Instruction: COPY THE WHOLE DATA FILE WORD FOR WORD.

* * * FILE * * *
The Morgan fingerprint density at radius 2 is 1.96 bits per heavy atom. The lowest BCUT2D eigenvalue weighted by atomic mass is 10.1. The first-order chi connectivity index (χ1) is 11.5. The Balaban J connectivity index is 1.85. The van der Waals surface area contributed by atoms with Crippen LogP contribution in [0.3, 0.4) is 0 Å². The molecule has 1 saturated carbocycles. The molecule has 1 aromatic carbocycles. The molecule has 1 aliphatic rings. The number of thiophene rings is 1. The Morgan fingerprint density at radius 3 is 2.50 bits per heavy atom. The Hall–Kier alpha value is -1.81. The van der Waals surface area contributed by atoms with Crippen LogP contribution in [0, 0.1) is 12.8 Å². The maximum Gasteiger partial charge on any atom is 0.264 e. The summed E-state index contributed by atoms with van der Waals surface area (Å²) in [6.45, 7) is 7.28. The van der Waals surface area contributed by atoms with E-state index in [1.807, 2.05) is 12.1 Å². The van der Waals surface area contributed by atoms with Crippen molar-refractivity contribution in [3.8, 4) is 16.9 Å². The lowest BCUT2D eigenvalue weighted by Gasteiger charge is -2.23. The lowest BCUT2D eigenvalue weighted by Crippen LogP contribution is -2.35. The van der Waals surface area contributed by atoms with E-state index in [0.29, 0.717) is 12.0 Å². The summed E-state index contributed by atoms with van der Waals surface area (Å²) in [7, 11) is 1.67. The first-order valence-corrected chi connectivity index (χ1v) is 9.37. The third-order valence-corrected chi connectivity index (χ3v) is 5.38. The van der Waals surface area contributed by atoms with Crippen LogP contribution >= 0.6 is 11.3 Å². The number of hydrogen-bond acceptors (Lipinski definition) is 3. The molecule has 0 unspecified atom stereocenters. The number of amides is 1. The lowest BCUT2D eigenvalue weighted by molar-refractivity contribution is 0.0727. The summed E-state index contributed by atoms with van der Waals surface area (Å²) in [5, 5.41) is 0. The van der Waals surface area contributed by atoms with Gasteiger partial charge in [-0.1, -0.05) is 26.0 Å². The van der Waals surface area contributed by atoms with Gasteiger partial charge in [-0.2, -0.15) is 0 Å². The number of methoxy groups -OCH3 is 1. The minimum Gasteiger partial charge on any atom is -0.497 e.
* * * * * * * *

The Morgan fingerprint density at radius 2 is 1.96 bits per heavy atom. The lowest BCUT2D eigenvalue weighted by atomic mass is 10.1. The first-order chi connectivity index (χ1) is 11.5. The Balaban J connectivity index is 1.85. The van der Waals surface area contributed by atoms with Crippen LogP contribution in [0.3, 0.4) is 0 Å². The molecule has 1 saturated carbocycles. The molecule has 1 aromatic carbocycles. The molecule has 1 aliphatic rings. The number of thiophene rings is 1. The Morgan fingerprint density at radius 3 is 2.50 bits per heavy atom. The Hall–Kier alpha value is -1.81. The van der Waals surface area contributed by atoms with Crippen LogP contribution in [0, 0.1) is 12.8 Å². The maximum Gasteiger partial charge on any atom is 0.264 e. The summed E-state index contributed by atoms with van der Waals surface area (Å²) in [6.45, 7) is 7.28. The van der Waals surface area contributed by atoms with E-state index in [1.807, 2.05) is 12.1 Å². The van der Waals surface area contributed by atoms with Crippen molar-refractivity contribution in [3.8, 4) is 16.9 Å². The lowest BCUT2D eigenvalue weighted by Gasteiger charge is -2.23. The lowest BCUT2D eigenvalue weighted by Crippen LogP contribution is -2.35. The van der Waals surface area contributed by atoms with E-state index in [0.29, 0.717) is 12.0 Å². The summed E-state index contributed by atoms with van der Waals surface area (Å²) in [7, 11) is 1.67. The first-order valence-corrected chi connectivity index (χ1v) is 9.37. The third-order valence-corrected chi connectivity index (χ3v) is 5.38. The van der Waals surface area contributed by atoms with Crippen LogP contribution >= 0.6 is 11.3 Å². The number of hydrogen-bond acceptors (Lipinski definition) is 3. The molecule has 0 unspecified atom stereocenters. The number of amides is 1. The lowest BCUT2D eigenvalue weighted by molar-refractivity contribution is 0.0727. The summed E-state index contributed by atoms with van der Waals surface area (Å²) in [5, 5.41) is 0. The van der Waals surface area contributed by atoms with Gasteiger partial charge in [-0.1, -0.05) is 26.0 Å². The van der Waals surface area contributed by atoms with Gasteiger partial charge in [-0.2, -0.15) is 0 Å². The number of methoxy groups -OCH3 is 1. The minimum Gasteiger partial charge on any atom is -0.497 e.